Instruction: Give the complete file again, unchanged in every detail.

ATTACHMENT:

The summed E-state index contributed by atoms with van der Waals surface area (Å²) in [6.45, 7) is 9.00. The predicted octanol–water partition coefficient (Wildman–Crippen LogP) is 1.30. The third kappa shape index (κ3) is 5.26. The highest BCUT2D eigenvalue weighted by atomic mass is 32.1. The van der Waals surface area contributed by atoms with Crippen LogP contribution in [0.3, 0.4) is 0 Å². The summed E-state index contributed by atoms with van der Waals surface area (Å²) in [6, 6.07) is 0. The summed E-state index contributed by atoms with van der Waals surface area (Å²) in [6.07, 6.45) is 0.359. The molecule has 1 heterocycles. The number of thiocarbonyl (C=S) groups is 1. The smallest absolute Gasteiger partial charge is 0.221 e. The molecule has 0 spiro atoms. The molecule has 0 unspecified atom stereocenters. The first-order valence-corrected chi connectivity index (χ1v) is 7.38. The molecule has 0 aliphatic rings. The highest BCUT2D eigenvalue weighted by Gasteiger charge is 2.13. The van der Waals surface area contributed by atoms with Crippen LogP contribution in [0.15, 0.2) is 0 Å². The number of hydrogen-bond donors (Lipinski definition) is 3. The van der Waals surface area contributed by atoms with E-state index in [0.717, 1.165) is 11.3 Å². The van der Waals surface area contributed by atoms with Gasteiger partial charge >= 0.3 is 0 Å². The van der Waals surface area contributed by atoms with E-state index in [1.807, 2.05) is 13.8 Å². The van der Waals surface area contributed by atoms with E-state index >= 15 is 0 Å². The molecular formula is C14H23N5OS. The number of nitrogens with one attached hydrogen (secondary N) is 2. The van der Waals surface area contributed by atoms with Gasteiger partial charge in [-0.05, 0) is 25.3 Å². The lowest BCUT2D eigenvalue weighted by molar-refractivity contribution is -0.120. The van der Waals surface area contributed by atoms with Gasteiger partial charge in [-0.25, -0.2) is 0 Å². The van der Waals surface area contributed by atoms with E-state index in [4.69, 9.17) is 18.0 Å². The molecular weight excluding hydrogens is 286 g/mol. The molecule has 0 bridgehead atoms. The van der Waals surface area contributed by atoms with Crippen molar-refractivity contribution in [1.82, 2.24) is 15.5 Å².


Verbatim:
The summed E-state index contributed by atoms with van der Waals surface area (Å²) in [6.45, 7) is 9.00. The predicted octanol–water partition coefficient (Wildman–Crippen LogP) is 1.30. The third kappa shape index (κ3) is 5.26. The highest BCUT2D eigenvalue weighted by atomic mass is 32.1. The van der Waals surface area contributed by atoms with Crippen LogP contribution in [0.3, 0.4) is 0 Å². The summed E-state index contributed by atoms with van der Waals surface area (Å²) in [6, 6.07) is 0. The summed E-state index contributed by atoms with van der Waals surface area (Å²) in [6.07, 6.45) is 0.359. The molecule has 1 heterocycles. The number of thiocarbonyl (C=S) groups is 1. The smallest absolute Gasteiger partial charge is 0.221 e. The molecule has 0 spiro atoms. The molecule has 0 unspecified atom stereocenters. The first-order valence-corrected chi connectivity index (χ1v) is 7.38. The molecule has 0 aliphatic rings. The highest BCUT2D eigenvalue weighted by Gasteiger charge is 2.13. The van der Waals surface area contributed by atoms with Crippen LogP contribution in [0.15, 0.2) is 0 Å². The number of hydrogen-bond donors (Lipinski definition) is 3. The van der Waals surface area contributed by atoms with E-state index in [0.717, 1.165) is 11.3 Å². The van der Waals surface area contributed by atoms with Gasteiger partial charge >= 0.3 is 0 Å². The van der Waals surface area contributed by atoms with E-state index in [1.807, 2.05) is 13.8 Å². The van der Waals surface area contributed by atoms with E-state index >= 15 is 0 Å². The molecular formula is C14H23N5OS. The number of nitrogens with one attached hydrogen (secondary N) is 2. The van der Waals surface area contributed by atoms with Gasteiger partial charge in [-0.05, 0) is 25.3 Å². The lowest BCUT2D eigenvalue weighted by molar-refractivity contribution is -0.120. The van der Waals surface area contributed by atoms with Gasteiger partial charge in [-0.25, -0.2) is 0 Å². The van der Waals surface area contributed by atoms with E-state index in [4.69, 9.17) is 18.0 Å². The molecular weight excluding hydrogens is 286 g/mol. The molecule has 0 bridgehead atoms. The van der Waals surface area contributed by atoms with Crippen molar-refractivity contribution in [1.82, 2.24) is 15.5 Å².